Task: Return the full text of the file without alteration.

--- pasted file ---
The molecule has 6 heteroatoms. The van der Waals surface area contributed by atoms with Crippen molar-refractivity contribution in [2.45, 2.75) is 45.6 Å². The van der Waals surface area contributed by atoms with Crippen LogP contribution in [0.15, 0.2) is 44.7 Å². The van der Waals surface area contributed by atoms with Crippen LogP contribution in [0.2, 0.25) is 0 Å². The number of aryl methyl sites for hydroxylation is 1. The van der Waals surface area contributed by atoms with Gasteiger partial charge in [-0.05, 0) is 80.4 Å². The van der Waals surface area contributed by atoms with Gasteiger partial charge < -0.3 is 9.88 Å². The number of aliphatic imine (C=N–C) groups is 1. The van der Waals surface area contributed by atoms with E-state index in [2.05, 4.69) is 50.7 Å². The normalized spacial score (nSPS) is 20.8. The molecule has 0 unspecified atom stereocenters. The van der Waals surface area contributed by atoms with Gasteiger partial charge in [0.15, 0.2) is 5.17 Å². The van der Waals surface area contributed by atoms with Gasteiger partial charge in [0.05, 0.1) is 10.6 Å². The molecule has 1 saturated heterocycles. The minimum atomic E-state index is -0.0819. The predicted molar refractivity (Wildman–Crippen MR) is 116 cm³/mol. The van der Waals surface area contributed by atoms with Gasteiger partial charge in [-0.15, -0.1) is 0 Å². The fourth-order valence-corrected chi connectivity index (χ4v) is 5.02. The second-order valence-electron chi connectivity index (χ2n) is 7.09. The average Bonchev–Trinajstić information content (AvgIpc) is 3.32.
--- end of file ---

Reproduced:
The molecule has 6 heteroatoms. The van der Waals surface area contributed by atoms with Crippen molar-refractivity contribution in [2.45, 2.75) is 45.6 Å². The van der Waals surface area contributed by atoms with Crippen LogP contribution in [0.15, 0.2) is 44.7 Å². The van der Waals surface area contributed by atoms with Crippen LogP contribution in [0.2, 0.25) is 0 Å². The number of aryl methyl sites for hydroxylation is 1. The van der Waals surface area contributed by atoms with Gasteiger partial charge in [-0.05, 0) is 80.4 Å². The van der Waals surface area contributed by atoms with Gasteiger partial charge < -0.3 is 9.88 Å². The number of aliphatic imine (C=N–C) groups is 1. The van der Waals surface area contributed by atoms with E-state index in [2.05, 4.69) is 50.7 Å². The normalized spacial score (nSPS) is 20.8. The molecule has 0 unspecified atom stereocenters. The van der Waals surface area contributed by atoms with Gasteiger partial charge in [0.15, 0.2) is 5.17 Å². The van der Waals surface area contributed by atoms with Gasteiger partial charge in [0.05, 0.1) is 10.6 Å². The molecule has 1 saturated heterocycles. The minimum atomic E-state index is -0.0819. The predicted molar refractivity (Wildman–Crippen MR) is 116 cm³/mol. The van der Waals surface area contributed by atoms with Gasteiger partial charge in [-0.15, -0.1) is 0 Å². The fourth-order valence-corrected chi connectivity index (χ4v) is 5.02. The second-order valence-electron chi connectivity index (χ2n) is 7.09. The average Bonchev–Trinajstić information content (AvgIpc) is 3.32.